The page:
Updated: Nov 14
It's almost impossible to help a child or a parent in need and not be affected by what we are seeing. This is true for any professional advocate including caseworkers, lawyers, court-appointed liaisons, medical workers and etc. We feel anger, sadness, and frustration. Often we feel we have no control over the situation.
What we don't see, or truly understand sometimes, is the trauma behind the event or events. We don't see all of the elements that person experienced, how it truly affected the individual, or all of the elements that lead them to that moment. We don't feel the terror or the rage, the frustration that they feel or the total helplessness in their own life. Some of us may not be able to fathom the shock of abuse and neglect and the lasting effects.
Professionals are recognizing, through thorough research and practice, that there are a plethora of elements, known as Adverse Childhood Experiences (ACEs) that are critical to understand when considering the overall treatment and care of an individual. These elements work together and have a profound effect on an individual's future success.
What is meant by Adverse Childhood Experiences (ACEs)?
The Center for Disease Control describes Adverse Childhood Experiences (ACEs) as elements experienced by an individual – “categorized into three groups: abuse, neglect, and family/household challenges.” with each category being further divided into multiple subcategories. Information is available by race, age, education and gender as well as demographics. These subcategories include such information as physical, sexual or emotional abuse and/or neglect; mother's treatment of violence or abuse; mental illness; divorce or separation of parents; and history of crime. Articles concerning the 94-97 study as well as useful questionnaires can be found on the CDC website.
Acestudy.org reports that a condensed version of the ACE questionnaire was created by Dr. Anda after popular demand in 2007. This questionnaire, according to the website, can be modified according to individual cases; for instance, sexual violence and household abuse can be experienced by both male and female and can be traumatizing at any age.
All of these aspects have immediate and lasting effects on the welfare of a child. Without understanding on the part of the advocate of their ultimate situation and without true, authentic support, individuals who have experienced one or more of these traumas are unable to attain the help they need to live an independent, well-adjusted life. Authors Dube, Anda, and Felitti, et al (JAMA, 2001), discuss research that has linked suicide and well as home dysfunction and childhood abuse to parents who themselves experienced adverse childhoods. It is a chain that continues. In an attempt to address these issues, actions such as “trauma-informed care” is being utilized.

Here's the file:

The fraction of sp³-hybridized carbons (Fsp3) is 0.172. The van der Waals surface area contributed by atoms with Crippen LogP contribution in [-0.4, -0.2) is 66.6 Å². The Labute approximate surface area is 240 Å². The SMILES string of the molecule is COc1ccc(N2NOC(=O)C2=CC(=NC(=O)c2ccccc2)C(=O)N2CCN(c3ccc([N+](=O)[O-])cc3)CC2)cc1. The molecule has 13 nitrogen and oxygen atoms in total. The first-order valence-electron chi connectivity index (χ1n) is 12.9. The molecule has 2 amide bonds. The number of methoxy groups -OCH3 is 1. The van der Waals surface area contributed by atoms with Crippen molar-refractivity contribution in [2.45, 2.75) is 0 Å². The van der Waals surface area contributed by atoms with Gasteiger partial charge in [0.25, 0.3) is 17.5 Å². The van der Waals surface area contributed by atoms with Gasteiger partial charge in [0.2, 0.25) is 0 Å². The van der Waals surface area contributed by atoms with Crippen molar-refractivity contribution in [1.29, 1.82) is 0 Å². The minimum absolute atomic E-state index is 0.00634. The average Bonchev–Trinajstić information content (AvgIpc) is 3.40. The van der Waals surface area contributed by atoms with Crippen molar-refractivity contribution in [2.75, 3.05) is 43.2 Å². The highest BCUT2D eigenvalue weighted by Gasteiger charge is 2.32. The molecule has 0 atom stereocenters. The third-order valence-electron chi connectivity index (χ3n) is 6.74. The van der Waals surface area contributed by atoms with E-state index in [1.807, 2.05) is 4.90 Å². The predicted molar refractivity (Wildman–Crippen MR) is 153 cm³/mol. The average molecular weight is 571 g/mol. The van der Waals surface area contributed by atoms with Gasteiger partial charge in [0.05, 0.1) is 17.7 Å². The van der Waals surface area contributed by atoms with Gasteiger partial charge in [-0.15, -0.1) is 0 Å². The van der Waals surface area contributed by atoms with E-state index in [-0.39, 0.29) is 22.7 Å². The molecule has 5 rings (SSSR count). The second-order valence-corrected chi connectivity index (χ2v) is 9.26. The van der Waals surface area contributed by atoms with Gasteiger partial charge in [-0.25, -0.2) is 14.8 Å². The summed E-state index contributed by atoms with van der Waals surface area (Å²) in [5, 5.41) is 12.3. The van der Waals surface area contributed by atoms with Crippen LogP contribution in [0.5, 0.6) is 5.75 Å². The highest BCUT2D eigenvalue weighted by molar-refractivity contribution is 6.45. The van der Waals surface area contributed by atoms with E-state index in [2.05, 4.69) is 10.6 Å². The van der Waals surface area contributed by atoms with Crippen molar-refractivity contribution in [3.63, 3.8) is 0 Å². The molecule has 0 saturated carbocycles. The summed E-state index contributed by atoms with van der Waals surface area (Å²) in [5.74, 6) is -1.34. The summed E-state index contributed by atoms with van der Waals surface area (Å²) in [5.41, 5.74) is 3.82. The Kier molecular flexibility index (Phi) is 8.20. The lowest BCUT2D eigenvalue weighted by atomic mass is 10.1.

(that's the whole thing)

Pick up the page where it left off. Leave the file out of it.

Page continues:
According to Alameda County Trauma Care Unit,
“Trauma informed care is about creating a culture built on six core principles:”
1. Understanding Trauma through education; taking knowledgeable steps towards the overall wellness of the individual.
2. Increasing stability through safety and security
3. Understanding and responding with sensitivity to cultural differences.
4. Establishing trusting connections through compassion and demonstrating dependability in the quest for helping the individual reach their wellness goals
5. Collaboration and Empowerment: When an individual is allowed the autonomy to make their own decisions, recovery is more likely to take place.
6. Focusing on strengths helps to build resilience and promote recovery.
Those who advocate for children need every tool available, including the knowledge of the tremendous stressors experienced by the individual in need. Understanding the details of the life they have lived and the trauma they have faced can help a caretaker/advocate understand and sympathize with those in need, thereby helping them stand stronger and move away from the trauma that keeps them down.
NOW WHAT. So you have the information. You know about the major study within the field. What do you differently? Information is great, adjusting and changing our daily interactions is where the healing actually happens. Currently there are two programs, that I am aware of that offer skills based understanding of trauma, the Sanctuary Model and Good Harbor Institute. I strongly urge you to check these out and see how you can take the next step and implement trauma care into your daily routine.
Shenandoah Chefalo is a former foster youth, and advocate. She is the author of the memoir, Garbage Bag Suitcase.